Which is why I would have said I do not care what anyone thinks about me as a parent. Except I am not a shut-in. I must occasionally leave my home, and I sometimes take my children with me. Out and about in the world is where I most often sympathize with the autistic impulse to retreat into myself. I read recently about a woman who had had a profound near death experience that left her able – in her words – to read everyone’s thoughts. She spent most of the rest of her earthly life holed up in her house, protected from the ceaseless stream of other people’s interior lives.
Hers, it seemed to me, was merely an extreme example of what everyone can experience in some way or another. Though I cannot read minds, I can read the shifting inner weather of any friend or stranger I meet. I do not know the true cause of these shifts, but I sense them just the same, and I have learned – slowly – that to be happy in the world I must not concern myself with anyone else’s storms or even sunshine. They are not mine; they are as private as my relationship with my sons.
This is much easier to do when I am alone. But when I was with Sawyer in particular, and when as a boy he would run and flap in stores or on the street, or begin screaming because I would not buy him this or that, I felt my focus exploding outward. All at once my mind was filled with the thoughts of other people. That I was not hearing the thoughts but actually thinking them for these friends and strangers was irrelevant. Now I was living in a storm of shame and self-consciousness.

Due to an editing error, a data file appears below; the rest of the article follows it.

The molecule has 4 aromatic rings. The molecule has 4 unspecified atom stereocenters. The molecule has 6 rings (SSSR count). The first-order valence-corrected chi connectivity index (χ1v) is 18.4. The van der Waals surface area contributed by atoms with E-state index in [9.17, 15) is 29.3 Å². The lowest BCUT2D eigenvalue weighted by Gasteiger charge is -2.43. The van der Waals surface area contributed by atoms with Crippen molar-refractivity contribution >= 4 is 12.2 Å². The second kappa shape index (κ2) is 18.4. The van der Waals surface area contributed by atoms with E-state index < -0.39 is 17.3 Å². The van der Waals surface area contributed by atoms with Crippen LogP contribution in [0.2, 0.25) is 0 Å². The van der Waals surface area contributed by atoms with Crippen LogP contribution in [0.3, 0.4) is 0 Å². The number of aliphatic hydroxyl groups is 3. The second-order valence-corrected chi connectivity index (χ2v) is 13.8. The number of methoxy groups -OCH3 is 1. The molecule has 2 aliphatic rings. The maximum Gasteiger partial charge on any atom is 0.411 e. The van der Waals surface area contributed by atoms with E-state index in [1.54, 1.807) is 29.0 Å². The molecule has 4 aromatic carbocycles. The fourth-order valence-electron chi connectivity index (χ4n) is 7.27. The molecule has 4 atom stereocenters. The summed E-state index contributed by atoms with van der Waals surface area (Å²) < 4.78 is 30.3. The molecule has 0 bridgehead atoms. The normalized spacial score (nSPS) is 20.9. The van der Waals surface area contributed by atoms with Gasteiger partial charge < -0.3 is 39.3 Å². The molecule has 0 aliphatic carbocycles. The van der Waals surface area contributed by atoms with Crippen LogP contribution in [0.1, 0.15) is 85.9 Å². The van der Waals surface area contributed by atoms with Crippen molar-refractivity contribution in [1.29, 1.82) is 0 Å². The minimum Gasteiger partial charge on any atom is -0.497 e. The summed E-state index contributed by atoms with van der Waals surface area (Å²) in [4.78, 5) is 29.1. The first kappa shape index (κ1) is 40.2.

How appealing the autistic bubble seemed just then. The power to inoculate myself forever from the influence of other people even at the expense of love or friendship seemed well worth it. It did not matter that the storm was entirely within me. It was triggered by the combination of Sawyer’s behavior and the presence of another human being whose mind, for whatever reason, I could not trust. If only, like my son frequently seemed capable, I could simply go about the world as if these people did not exist. If only I could ignore them completely I could dwell forever on a sunny island, isolated but storm-free.
I am happy to report that I have chosen not to maroon myself. I do not need to isolate myself, but only remember myself. Though it is easy for me to become lost in the dream of other people’s thoughts, to find myself even in the most crowded of public squares is to return to where I have always lived. There I am home, where all relationships are in their proper, private order. There I am home, where other people are free to visit or not, and if I listen honestly there has only ever been the sound of the sea.